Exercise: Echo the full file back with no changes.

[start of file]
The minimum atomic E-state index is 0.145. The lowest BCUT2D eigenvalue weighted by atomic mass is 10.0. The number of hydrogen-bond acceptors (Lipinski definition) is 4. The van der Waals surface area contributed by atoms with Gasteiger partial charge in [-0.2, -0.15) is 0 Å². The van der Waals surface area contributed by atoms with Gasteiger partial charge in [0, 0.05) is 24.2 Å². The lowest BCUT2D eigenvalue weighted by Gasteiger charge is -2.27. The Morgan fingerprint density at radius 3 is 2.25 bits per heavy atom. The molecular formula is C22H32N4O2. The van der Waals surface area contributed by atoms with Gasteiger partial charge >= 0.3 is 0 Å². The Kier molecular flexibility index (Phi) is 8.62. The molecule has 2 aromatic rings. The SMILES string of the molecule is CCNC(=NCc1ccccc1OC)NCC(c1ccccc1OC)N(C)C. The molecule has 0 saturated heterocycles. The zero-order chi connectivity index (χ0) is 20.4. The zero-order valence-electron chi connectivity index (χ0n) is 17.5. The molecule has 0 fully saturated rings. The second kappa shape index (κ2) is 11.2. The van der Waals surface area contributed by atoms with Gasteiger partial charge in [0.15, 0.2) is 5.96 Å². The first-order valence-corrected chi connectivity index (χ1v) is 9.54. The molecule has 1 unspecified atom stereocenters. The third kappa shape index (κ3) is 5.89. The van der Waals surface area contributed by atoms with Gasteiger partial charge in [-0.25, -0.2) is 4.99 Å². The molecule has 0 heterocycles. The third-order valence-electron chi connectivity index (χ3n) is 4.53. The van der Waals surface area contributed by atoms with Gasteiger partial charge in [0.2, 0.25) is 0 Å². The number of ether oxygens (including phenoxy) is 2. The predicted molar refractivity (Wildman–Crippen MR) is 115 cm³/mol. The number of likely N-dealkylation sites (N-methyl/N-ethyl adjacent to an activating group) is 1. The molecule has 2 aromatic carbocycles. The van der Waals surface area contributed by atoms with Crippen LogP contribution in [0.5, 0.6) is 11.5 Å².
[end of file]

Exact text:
The minimum atomic E-state index is 0.145. The lowest BCUT2D eigenvalue weighted by atomic mass is 10.0. The number of hydrogen-bond acceptors (Lipinski definition) is 4. The van der Waals surface area contributed by atoms with Gasteiger partial charge in [-0.2, -0.15) is 0 Å². The van der Waals surface area contributed by atoms with Gasteiger partial charge in [0, 0.05) is 24.2 Å². The lowest BCUT2D eigenvalue weighted by Gasteiger charge is -2.27. The Morgan fingerprint density at radius 3 is 2.25 bits per heavy atom. The molecular formula is C22H32N4O2. The van der Waals surface area contributed by atoms with Gasteiger partial charge >= 0.3 is 0 Å². The Kier molecular flexibility index (Phi) is 8.62. The molecule has 2 aromatic rings. The SMILES string of the molecule is CCNC(=NCc1ccccc1OC)NCC(c1ccccc1OC)N(C)C. The molecule has 0 saturated heterocycles. The zero-order chi connectivity index (χ0) is 20.4. The zero-order valence-electron chi connectivity index (χ0n) is 17.5. The molecule has 0 fully saturated rings. The second kappa shape index (κ2) is 11.2. The van der Waals surface area contributed by atoms with Gasteiger partial charge in [0.15, 0.2) is 5.96 Å². The first-order valence-corrected chi connectivity index (χ1v) is 9.54. The molecule has 1 unspecified atom stereocenters. The third kappa shape index (κ3) is 5.89. The van der Waals surface area contributed by atoms with Gasteiger partial charge in [-0.25, -0.2) is 4.99 Å². The molecule has 0 heterocycles. The third-order valence-electron chi connectivity index (χ3n) is 4.53. The van der Waals surface area contributed by atoms with Gasteiger partial charge in [0.2, 0.25) is 0 Å². The number of ether oxygens (including phenoxy) is 2. The predicted molar refractivity (Wildman–Crippen MR) is 115 cm³/mol. The number of likely N-dealkylation sites (N-methyl/N-ethyl adjacent to an activating group) is 1. The molecule has 2 aromatic carbocycles. The van der Waals surface area contributed by atoms with Crippen LogP contribution in [0.5, 0.6) is 11.5 Å².